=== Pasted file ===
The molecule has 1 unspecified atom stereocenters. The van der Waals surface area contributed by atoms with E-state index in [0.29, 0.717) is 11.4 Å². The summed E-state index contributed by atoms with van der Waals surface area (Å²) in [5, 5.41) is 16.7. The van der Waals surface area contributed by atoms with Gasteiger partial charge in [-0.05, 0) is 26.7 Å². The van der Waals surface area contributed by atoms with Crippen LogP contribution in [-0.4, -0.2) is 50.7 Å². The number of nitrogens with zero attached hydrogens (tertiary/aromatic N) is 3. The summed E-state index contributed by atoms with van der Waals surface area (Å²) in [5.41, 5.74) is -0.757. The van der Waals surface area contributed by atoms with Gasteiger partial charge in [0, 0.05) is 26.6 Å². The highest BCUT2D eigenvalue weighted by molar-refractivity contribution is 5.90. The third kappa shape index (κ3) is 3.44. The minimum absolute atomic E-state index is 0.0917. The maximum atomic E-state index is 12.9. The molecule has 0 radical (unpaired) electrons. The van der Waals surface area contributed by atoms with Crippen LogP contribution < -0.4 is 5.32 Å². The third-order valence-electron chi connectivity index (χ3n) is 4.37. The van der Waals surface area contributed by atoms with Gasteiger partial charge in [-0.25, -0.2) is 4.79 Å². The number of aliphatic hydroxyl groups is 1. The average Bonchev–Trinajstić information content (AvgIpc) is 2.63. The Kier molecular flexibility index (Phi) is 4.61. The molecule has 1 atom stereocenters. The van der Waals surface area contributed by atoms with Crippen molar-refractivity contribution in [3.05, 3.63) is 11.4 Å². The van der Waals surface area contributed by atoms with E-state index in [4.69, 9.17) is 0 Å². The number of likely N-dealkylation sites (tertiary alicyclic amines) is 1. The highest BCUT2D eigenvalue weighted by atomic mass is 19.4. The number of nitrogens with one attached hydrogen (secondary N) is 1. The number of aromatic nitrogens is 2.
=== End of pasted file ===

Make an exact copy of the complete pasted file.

The molecule has 1 unspecified atom stereocenters. The van der Waals surface area contributed by atoms with E-state index in [0.29, 0.717) is 11.4 Å². The summed E-state index contributed by atoms with van der Waals surface area (Å²) in [5, 5.41) is 16.7. The van der Waals surface area contributed by atoms with Gasteiger partial charge in [-0.05, 0) is 26.7 Å². The van der Waals surface area contributed by atoms with Crippen LogP contribution in [-0.4, -0.2) is 50.7 Å². The number of nitrogens with zero attached hydrogens (tertiary/aromatic N) is 3. The summed E-state index contributed by atoms with van der Waals surface area (Å²) in [5.41, 5.74) is -0.757. The van der Waals surface area contributed by atoms with Gasteiger partial charge in [0, 0.05) is 26.6 Å². The highest BCUT2D eigenvalue weighted by molar-refractivity contribution is 5.90. The third kappa shape index (κ3) is 3.44. The minimum absolute atomic E-state index is 0.0917. The maximum atomic E-state index is 12.9. The molecule has 0 radical (unpaired) electrons. The van der Waals surface area contributed by atoms with Crippen LogP contribution < -0.4 is 5.32 Å². The third-order valence-electron chi connectivity index (χ3n) is 4.37. The van der Waals surface area contributed by atoms with Gasteiger partial charge in [-0.25, -0.2) is 4.79 Å². The number of aliphatic hydroxyl groups is 1. The average Bonchev–Trinajstić information content (AvgIpc) is 2.63. The Kier molecular flexibility index (Phi) is 4.61. The molecule has 1 atom stereocenters. The van der Waals surface area contributed by atoms with Crippen molar-refractivity contribution in [3.05, 3.63) is 11.4 Å². The van der Waals surface area contributed by atoms with E-state index in [4.69, 9.17) is 0 Å². The number of likely N-dealkylation sites (tertiary alicyclic amines) is 1. The highest BCUT2D eigenvalue weighted by atomic mass is 19.4. The number of nitrogens with one attached hydrogen (secondary N) is 1. The number of aromatic nitrogens is 2.